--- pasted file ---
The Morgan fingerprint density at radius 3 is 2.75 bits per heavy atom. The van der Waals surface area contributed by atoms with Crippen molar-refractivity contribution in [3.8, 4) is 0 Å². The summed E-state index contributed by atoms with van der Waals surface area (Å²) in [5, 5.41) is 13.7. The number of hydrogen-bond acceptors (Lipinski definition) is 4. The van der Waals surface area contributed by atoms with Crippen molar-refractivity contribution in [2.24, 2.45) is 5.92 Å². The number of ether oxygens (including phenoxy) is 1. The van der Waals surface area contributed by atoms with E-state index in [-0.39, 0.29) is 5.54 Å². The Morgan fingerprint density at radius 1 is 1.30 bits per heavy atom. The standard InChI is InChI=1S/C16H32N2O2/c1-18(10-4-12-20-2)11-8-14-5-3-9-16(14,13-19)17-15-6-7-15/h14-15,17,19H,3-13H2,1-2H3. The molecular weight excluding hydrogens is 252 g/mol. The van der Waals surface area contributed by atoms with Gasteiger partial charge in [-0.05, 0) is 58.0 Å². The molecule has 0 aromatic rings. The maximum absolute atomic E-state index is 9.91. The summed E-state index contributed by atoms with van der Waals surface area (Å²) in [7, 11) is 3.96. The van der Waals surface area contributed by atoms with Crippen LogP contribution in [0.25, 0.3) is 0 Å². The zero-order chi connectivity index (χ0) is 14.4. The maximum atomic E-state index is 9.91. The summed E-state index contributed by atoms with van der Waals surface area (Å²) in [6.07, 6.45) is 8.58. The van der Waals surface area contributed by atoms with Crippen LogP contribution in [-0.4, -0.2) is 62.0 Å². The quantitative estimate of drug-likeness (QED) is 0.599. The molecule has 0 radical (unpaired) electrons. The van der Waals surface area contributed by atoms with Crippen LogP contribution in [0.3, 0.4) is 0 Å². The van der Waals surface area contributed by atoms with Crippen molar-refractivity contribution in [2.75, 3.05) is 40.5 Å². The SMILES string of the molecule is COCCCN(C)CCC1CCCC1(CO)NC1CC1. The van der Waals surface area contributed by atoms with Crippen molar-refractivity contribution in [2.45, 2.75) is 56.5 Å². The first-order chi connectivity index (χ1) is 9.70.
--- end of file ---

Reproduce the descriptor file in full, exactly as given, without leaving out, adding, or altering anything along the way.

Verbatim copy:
The Morgan fingerprint density at radius 3 is 2.75 bits per heavy atom. The van der Waals surface area contributed by atoms with Crippen molar-refractivity contribution in [3.8, 4) is 0 Å². The summed E-state index contributed by atoms with van der Waals surface area (Å²) in [5, 5.41) is 13.7. The number of hydrogen-bond acceptors (Lipinski definition) is 4. The van der Waals surface area contributed by atoms with Crippen molar-refractivity contribution in [2.24, 2.45) is 5.92 Å². The number of ether oxygens (including phenoxy) is 1. The van der Waals surface area contributed by atoms with E-state index in [-0.39, 0.29) is 5.54 Å². The Morgan fingerprint density at radius 1 is 1.30 bits per heavy atom. The standard InChI is InChI=1S/C16H32N2O2/c1-18(10-4-12-20-2)11-8-14-5-3-9-16(14,13-19)17-15-6-7-15/h14-15,17,19H,3-13H2,1-2H3. The molecular weight excluding hydrogens is 252 g/mol. The van der Waals surface area contributed by atoms with Gasteiger partial charge in [-0.05, 0) is 58.0 Å². The molecule has 0 aromatic rings. The maximum absolute atomic E-state index is 9.91. The summed E-state index contributed by atoms with van der Waals surface area (Å²) in [7, 11) is 3.96. The van der Waals surface area contributed by atoms with Crippen LogP contribution in [0.25, 0.3) is 0 Å². The zero-order chi connectivity index (χ0) is 14.4. The maximum atomic E-state index is 9.91. The summed E-state index contributed by atoms with van der Waals surface area (Å²) in [6.07, 6.45) is 8.58. The van der Waals surface area contributed by atoms with Crippen LogP contribution in [-0.4, -0.2) is 62.0 Å². The quantitative estimate of drug-likeness (QED) is 0.599. The molecule has 0 radical (unpaired) electrons. The van der Waals surface area contributed by atoms with Crippen LogP contribution in [0.3, 0.4) is 0 Å². The van der Waals surface area contributed by atoms with Crippen molar-refractivity contribution in [2.75, 3.05) is 40.5 Å². The SMILES string of the molecule is COCCCN(C)CCC1CCCC1(CO)NC1CC1. The van der Waals surface area contributed by atoms with Crippen molar-refractivity contribution in [2.45, 2.75) is 56.5 Å². The first-order chi connectivity index (χ1) is 9.70.